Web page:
Omar N. Bradley also has been
tipped as a possible aspirant tor
he Job.
But the publication of his me-
moirswith their particularly
strong blast against Montgomery
Just about washed out his
chances, military sources aaid.
Montgomery rates prettv high
among European military men,
including Germans. In fact,
some German military men rank
Monty right behind Lt. Gen.
George Patton and hold a pretty
poor opinion of Eisenhower.
American loaders could not
see Monty filling Eisenhower's
hoes. The United Statea will
slaaoat certainly insist on aa
American commander for I ha
Atlantic Pact divisions and so
will the smaller NATO coun-
The departure of Montgomery
and Bte If it happenswill leave
a serious hole to be plugged by
the West.
European commanders feel
that Ridgway could handle Ike'
Job pretty well But there is not
another Western Allied military
i commander outside of th* Uni-
i ted SUtes wii h Monty's expe-
dience in modern war And the
deputy to any new 8HAPE com-
mander almost certainly will
have to be a European under di-
plomatic rules
Speculation already has started
i In informed British circles that
Montgomery may be named as a
sort of Snpreme Commander in
the Par East m an all-out drive
to clean up the Communists in
But the Malayan post Is re-
Brded as "too low-ranking" foe
ontcomery. Speculation on
Malaya at least has been official-
ly denied.


B7. H mm r>. O. BOX 134. PANAMA. R. OF P.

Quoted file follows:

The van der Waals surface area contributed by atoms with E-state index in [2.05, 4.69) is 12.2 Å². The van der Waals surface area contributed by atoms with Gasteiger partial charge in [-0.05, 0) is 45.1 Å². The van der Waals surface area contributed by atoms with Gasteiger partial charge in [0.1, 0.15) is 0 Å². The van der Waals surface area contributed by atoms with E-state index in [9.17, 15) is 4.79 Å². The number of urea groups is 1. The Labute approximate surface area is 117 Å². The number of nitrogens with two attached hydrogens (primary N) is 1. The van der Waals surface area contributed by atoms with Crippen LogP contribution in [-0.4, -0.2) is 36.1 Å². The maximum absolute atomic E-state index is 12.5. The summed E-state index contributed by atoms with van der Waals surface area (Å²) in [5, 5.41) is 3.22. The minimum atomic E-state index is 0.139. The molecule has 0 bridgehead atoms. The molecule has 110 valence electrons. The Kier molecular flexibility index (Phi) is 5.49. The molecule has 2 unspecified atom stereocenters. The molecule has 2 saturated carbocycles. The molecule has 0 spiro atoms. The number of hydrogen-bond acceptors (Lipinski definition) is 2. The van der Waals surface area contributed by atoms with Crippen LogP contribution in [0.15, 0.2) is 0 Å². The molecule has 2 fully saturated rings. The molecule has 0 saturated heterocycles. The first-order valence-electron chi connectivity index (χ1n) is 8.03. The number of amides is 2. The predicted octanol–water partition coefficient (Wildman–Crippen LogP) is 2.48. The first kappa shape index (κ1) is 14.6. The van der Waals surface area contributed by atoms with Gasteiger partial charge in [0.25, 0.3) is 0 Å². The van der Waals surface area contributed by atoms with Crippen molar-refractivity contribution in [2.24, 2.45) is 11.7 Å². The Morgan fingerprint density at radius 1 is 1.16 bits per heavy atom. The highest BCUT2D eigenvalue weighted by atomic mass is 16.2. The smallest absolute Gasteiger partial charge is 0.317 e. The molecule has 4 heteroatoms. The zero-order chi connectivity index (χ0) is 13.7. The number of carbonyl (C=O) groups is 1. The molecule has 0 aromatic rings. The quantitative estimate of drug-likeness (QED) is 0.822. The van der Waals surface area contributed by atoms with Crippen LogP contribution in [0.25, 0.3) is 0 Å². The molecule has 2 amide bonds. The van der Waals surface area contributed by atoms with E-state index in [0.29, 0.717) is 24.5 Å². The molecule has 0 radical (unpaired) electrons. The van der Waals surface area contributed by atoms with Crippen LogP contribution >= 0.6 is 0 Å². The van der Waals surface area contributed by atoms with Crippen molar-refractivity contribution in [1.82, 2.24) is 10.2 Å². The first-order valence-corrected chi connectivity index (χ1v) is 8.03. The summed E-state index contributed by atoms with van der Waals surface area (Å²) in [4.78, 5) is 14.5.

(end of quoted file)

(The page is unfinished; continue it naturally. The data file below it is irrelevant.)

Coios orno I1.I7B Cintial Avinui iitwiIn ibtm and Utm thiiti
POflON r.iiiMiivn JOSHUA B. POWfNS. INC.
349 Madison Avi. Niw Vouk. LOCAl IV HAIL
ri month in '"""' a 1.70 B 1.90
fO ONI VIA. IN """"- IS.90 14 00
rmzDAT, November s$, msi]
Labor News
Walter Winchell
In New York
"Ah Tell YuhThey're Revenooers"
By Victor lllesel
Before Elsenhower visited the President recently, s eolynmist
warned resders to bewsre of "inside" stories bout Ike's politic!
rUns Arthur Krock! Now In the White Honse doghouse for
doing Just That...The day before the front pages broke the
Franchot Tone-Barbara Payton spatrimnoy blast, Mr. Tone blast-
ed newsmen for predicting their merger would soon end... Not all
the London critics panned "South Pacific." The Dally Herald
oracle blessed it...John Guntber's engrossing essay on Elsen-
hower (in Look) is a cinch for.digest reprints. .Audrey Hepburn
Jumped from Oblivion to Stardom. She has a one-minute bit in
. *hr cinema, "The Lavender Hill Mob," and stars in "Gigi", which
* -jpened Saturday night.. The charmer you may have seen along
AJib. Avenue wearing gold-monogrammed hosiery was Lily Pens...
E die's extensive layout on 200 years of the 0 S. Theatre omits
"3>ne of the greatest showmenFlo Ziegfeld.
The new film, Fixed Bayonets," has a form of criticism for
Washington execs. A GI in Korea says: "If this Is a police action,
why don't they send the cops?".. Tch-tch: Variety reviews Lau-
ritz Melchlor under its "New Acts" section.. .Add favorite songs:
The "Paint Your Wagon" number called: "I Talk to the Trees,"
beautiful wordage and a delightful rhythm. ..Holiday mag has a
graphic sketch of Fifth Avenue. The top line: "Its heartbeat Is
4he rustle of folding money "...Another new gimmick: Canned
_5now for Christmas trees. Press a buttonsnow!.. .The latest
fashion for male (?) are mink berets with earlaps. Only $175...
* i The cast of the panned "To Dorothy, a Son" stll! suffers from the
if hock. It had a 53-week run in London. .Producer Leland Hay-
bingo: He has 3 hits on Broadway and 2 clicks on the
I...Happy Taxes!
CHICAGO Something stinks
In the Chicago stockyards and